Identify early predictors of poor neurodevelopment in infants with antenatal Zika virus (ZIKV) exposure.
Analysis of a prospective cohort of infants with antenatal ZIKV exposure confirmed by maternal or infant RT-PCR or IgM during the epidemic in Rio de Janeiro, Brazil. Clinical findings before 3 months of age were associated with Bayley-III Scales of Infant and Toddler Development conducted after 6 months of age.
ZIKV exposure was confirmed in 219 cases; 162 infants were normocephalic, 53 were microcephalic, 4 had no head circumference recorded because of perinatal death/LTFU. Seven of the 112 normocephalic infants developed secondary microcephaly between 3 weeks and 8 months of age. Among the normocephalic at birth cohort, the mean HCZ among normal, at risk, and developmentally delayed children was significantly different (ANOVA, P = 0.02). In particular, the mean HCZ of the developmentally delayed group was significantly lower than that of the normal group (Tukey’s test, P = 0.014). HCZ was more strongly associated with lower expressive language scores (P = 0.04) than receptive language scores (P = 0.06). The rate of auditory abnormalities differed among the normal, at risk, and developmentally delayed groups (Chi-squared test, P = 0.016), which was driven by the significant difference between the normal and at risk groups (post hoc test, P = 0.011, risk ratio 3.94). Auditory abnormalities were associated with both expressive and receptive language delays (P = 0.02 and P = 0.02, respectively).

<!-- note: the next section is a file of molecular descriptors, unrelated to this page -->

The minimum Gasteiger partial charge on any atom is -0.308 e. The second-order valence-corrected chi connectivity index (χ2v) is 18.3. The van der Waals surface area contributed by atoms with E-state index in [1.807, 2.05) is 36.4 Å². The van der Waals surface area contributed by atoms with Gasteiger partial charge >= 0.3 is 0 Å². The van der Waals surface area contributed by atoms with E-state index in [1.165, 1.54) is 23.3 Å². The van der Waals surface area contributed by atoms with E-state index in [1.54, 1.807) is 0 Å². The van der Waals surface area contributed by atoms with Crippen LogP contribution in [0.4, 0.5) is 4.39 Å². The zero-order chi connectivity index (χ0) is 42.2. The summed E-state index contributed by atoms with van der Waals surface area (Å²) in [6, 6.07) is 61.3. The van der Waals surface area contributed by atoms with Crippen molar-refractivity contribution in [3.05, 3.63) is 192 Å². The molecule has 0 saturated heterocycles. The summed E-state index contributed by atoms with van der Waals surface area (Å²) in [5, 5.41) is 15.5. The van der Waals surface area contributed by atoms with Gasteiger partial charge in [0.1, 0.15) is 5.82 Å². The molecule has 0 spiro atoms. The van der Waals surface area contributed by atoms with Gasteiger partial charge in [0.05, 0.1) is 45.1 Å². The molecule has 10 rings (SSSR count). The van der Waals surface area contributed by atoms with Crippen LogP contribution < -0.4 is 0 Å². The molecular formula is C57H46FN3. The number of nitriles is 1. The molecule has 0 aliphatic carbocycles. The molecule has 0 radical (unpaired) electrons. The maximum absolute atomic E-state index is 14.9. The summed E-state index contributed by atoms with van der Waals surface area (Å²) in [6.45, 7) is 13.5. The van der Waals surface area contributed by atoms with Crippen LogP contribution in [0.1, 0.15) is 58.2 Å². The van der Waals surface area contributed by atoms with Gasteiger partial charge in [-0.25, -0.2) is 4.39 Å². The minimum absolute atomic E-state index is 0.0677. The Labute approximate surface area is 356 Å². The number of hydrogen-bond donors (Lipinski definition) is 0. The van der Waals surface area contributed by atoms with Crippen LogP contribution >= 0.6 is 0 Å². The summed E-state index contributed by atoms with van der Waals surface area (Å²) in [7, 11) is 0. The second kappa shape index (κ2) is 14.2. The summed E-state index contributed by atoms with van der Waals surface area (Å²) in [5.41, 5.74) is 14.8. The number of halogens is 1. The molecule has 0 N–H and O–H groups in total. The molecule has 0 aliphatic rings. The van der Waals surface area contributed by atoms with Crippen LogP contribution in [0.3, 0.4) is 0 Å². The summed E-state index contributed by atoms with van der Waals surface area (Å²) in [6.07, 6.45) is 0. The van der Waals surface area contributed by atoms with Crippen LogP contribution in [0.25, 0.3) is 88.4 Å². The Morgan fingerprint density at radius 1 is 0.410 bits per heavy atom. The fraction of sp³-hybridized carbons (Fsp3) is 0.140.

Clear predictors of neurodevelopment in normocephalic ZIKV-exposed children have not been previously identified. Our findings demonstrate that smaller HCZ and auditory abnormalities in these infants correlate with poor neurodevelopment as toddlers. Language delay is the most prominent developmental concern among these children, who will require frequent auditory and speech evaluations throughout childhood.